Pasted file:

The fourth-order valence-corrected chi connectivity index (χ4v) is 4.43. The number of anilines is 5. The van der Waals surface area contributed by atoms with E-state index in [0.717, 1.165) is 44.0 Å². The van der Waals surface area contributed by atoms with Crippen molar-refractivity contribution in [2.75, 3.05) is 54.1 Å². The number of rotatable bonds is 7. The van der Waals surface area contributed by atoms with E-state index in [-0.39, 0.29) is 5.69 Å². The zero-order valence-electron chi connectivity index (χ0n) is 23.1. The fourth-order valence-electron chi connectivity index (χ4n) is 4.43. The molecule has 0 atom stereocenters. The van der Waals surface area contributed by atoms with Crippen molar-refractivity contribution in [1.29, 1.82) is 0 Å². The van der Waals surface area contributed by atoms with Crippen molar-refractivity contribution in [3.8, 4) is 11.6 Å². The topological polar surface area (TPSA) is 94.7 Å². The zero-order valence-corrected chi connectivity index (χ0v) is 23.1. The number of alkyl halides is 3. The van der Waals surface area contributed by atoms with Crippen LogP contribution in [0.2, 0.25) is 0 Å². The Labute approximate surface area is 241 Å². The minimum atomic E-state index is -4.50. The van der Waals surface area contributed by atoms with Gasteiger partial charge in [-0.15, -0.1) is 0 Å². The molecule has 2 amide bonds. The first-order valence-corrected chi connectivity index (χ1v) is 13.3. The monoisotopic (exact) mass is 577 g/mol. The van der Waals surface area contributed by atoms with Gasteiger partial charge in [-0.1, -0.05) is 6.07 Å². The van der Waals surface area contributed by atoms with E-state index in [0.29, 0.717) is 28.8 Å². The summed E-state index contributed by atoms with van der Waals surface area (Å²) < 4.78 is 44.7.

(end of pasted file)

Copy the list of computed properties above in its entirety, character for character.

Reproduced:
The fourth-order valence-corrected chi connectivity index (χ4v) is 4.43. The number of anilines is 5. The van der Waals surface area contributed by atoms with E-state index in [0.717, 1.165) is 44.0 Å². The van der Waals surface area contributed by atoms with Crippen molar-refractivity contribution in [2.75, 3.05) is 54.1 Å². The number of rotatable bonds is 7. The van der Waals surface area contributed by atoms with E-state index in [-0.39, 0.29) is 5.69 Å². The zero-order valence-electron chi connectivity index (χ0n) is 23.1. The fourth-order valence-electron chi connectivity index (χ4n) is 4.43. The molecule has 0 atom stereocenters. The van der Waals surface area contributed by atoms with Crippen molar-refractivity contribution in [1.29, 1.82) is 0 Å². The van der Waals surface area contributed by atoms with Crippen molar-refractivity contribution in [3.8, 4) is 11.6 Å². The topological polar surface area (TPSA) is 94.7 Å². The zero-order valence-corrected chi connectivity index (χ0v) is 23.1. The number of alkyl halides is 3. The van der Waals surface area contributed by atoms with Crippen LogP contribution in [0.2, 0.25) is 0 Å². The Labute approximate surface area is 241 Å². The minimum atomic E-state index is -4.50. The van der Waals surface area contributed by atoms with Gasteiger partial charge in [-0.15, -0.1) is 0 Å². The molecule has 2 amide bonds. The first-order valence-corrected chi connectivity index (χ1v) is 13.3. The monoisotopic (exact) mass is 577 g/mol. The van der Waals surface area contributed by atoms with Gasteiger partial charge in [-0.1, -0.05) is 6.07 Å². The van der Waals surface area contributed by atoms with E-state index in [0.29, 0.717) is 28.8 Å². The summed E-state index contributed by atoms with van der Waals surface area (Å²) < 4.78 is 44.7.